(A proof cover design)
Authors: Oliver Scharbrodt, Tuula Sakaranaho,Adil Hussain Khan, Yafa Shanneik and Vivian Ibrahim
The first complete study of a little known Muslim presence in Europe
Since 9/11, the interest in Muslims in Europe has increased significantly. There has been much public debate and academic research focused on Muslims living in larger Western European countries like Britain, France or Germany, but little is known of Muslims in Ireland. This book fills this gap, providing a complete study of this unexplored Muslim presence, from the arrival of the first Muslim resident in Cork, in the southwest of Ireland, in 1784 until mass immigration to the Republic of Ireland during the 'Celtic Tiger' period from the mid-1990s onwards. Muslim immigration and settlement in Ireland is very recent, and poses new challenges to a society that has perceived itself as religiously and culturally homogeneous. Ireland is also one of the least secular societies in Europe, providing a different context for Muslims seeking recognition by state and society. This book is essential for anyone who wants to understand the diversity of Muslim presences across Europe.
"The Moors are coming": Moroccan Soldiers, Race, Culture and War in the Spanish Civil War with Ali Al Tuma
The Spanish Civil War (1936-1939) brought with it the sudden entry of a large number of Muslim soldiers, alien elements, into a European society, large segments of which had never came into contact with Muslims before. Although a close Moroccan-Spanish daily encounter had already existed in Morocco, the one in Spain was a new and broader experience for both the Moroccan Muslims and the Spanish Christians. This encounter was multifaceted: it was warlike, religious and a sexual one. The positions of both parties ranged from indifference, to a hearty welcome of this intercultural meeting, to outright enmity that was often racist. More importantly, on the Spanish side, this encounter was ruled by the stereotypes about the 'Moor', both traditional and modern that reigned among the Spaniards.The presentation of Ali Al Tuma will deal with the role race and culture played in the position of the Moroccan soldiers in the Spanish army, as well as the role both played in creating separate spaces for the Moroccans. But he will also point out that the Moroccan soldiers were hardly passive agents in this intercultural meeting and that they played their part in determining their position within the new European environment they found themselves in. Topics will include the link between racial stereotypes and tactical employment; relations with Spanish civilians, the daily life of Moroccans outside the battlefield and the choices Moroccan soldiers made at the end of their military service.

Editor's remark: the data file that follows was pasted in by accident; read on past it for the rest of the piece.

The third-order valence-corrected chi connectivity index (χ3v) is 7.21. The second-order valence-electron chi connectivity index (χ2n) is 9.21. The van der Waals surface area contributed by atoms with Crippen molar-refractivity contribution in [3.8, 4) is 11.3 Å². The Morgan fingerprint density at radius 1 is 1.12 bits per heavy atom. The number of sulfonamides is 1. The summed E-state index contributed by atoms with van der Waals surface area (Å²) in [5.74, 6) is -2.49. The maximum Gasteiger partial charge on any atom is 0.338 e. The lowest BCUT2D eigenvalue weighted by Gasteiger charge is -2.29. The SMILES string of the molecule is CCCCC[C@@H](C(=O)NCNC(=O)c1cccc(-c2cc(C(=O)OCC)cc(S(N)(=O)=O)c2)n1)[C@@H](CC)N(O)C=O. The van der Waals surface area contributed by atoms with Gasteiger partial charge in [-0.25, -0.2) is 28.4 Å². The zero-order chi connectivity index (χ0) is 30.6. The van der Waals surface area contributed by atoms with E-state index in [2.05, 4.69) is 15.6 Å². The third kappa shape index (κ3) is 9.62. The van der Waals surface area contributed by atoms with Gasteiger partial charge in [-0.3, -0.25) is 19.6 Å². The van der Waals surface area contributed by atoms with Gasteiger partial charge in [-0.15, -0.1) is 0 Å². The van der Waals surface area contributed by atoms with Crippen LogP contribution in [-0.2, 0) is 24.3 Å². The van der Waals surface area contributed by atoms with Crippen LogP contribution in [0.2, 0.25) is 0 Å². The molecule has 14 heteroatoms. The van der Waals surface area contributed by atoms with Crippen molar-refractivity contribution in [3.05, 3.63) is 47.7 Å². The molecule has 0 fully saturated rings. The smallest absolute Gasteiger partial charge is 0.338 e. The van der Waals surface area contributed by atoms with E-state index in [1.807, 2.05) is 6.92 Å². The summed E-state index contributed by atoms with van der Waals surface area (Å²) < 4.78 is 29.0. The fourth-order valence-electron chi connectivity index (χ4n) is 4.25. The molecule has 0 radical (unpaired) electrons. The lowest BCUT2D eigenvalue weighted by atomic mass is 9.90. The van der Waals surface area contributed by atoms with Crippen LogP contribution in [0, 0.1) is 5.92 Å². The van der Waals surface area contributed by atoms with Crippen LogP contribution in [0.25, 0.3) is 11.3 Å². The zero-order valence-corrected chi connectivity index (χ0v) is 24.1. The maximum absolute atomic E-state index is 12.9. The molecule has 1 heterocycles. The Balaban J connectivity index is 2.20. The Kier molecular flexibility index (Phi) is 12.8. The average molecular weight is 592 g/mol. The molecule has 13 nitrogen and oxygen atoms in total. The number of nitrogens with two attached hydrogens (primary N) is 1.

Ali Al Tuma is a PhD candidate at Leiden University Institute for History. For his thesis he researches the participation of the Moroccan troops in the Spanish Civil War, particularly the relation between race, culture and war. He published a number of articles on this topic in English, Arabic and Dutch.
Monday 2 February 2015 - 18:00 The Netherlands-Flemish Institute Cairo 1, Dr Mahmoud Azmi Street - Cairo
Sunday 1 February 2015 - 12:00-14:00 46th Cairo Book Fair - Saray al-Istithmar Nasr City - Cairo International Fair Grounds
Britain ruled over the largest number of Muslims in the world, ranging from West Africa across the Middle East to India and Southeast Asia. Every year, tens of thousands of Muslim subjects living in Britain's Muslim empire left their homes to travel to the Hijaz in order to perform the Hajj, the pilgrimage to Mecca. In this seminar Dr. John Slight will examine the material realities of how the British Empire engaged with the pilgrimage from the 1860s to the 1950s, motivated by factors such as the threat of epidemic disease, notions of religious and political legitimacy, prestige, and geopolitical rivalry with other imperial powers. It will detail how Britain ended up facilitating the pilgrimage for its subjects, especially those termed "pauper pilgrims" who were stranded in Arabia after completing their Hajj due to lack of funds, emphasise the vital role played by Muslims in Britain's various consular and colonial bureaucracies in the administration of the Hajj, and show how imperial geopolitics affected the Hajj during the First World War and the Saudi takeover of Mecca in 1924.
The seminar adds to the recent discussion on the cultural imprint of Muslims on interwar Europe. Berlin especially offered a stage on which it proved perfectly possible for Indians and Germans, Muslims and Jews, Arabs and Europeans, to meet and think about cultural traditions together. In this cultural focal point, Ahmadiyya played the role of metropolitans from the periphery, offering a peace message that disturbed the status quo.
Speakers: Mustafa Aksakal (Georgetown University) Touraj Atabaki (Leiden University) Mehmet Beşikçi (Yildiz Technical University) Léon Buskens (Leiden University) Martin Gussone (Technical University of Berlin) Şükrü Hanioğlu (Princeton University) Erol Köroğlu (Bosphorus University) Tilman Lüdke (University of Freiburg) Driss Maghraoui (Al Akhawayn University) Nicole van Os (Leiden University) Ahmad al-Rawi (Erasmus University) Amr Ryad (Utrecht University) Joshua Teitelbaum (Bar-Ilan University) Hans Theunissen (Leiden University)
Copyright © 2015 ERC Project Neither visitors, nor colonial victims: Muslims in Interwar Europe- Utrecht, The Netherlands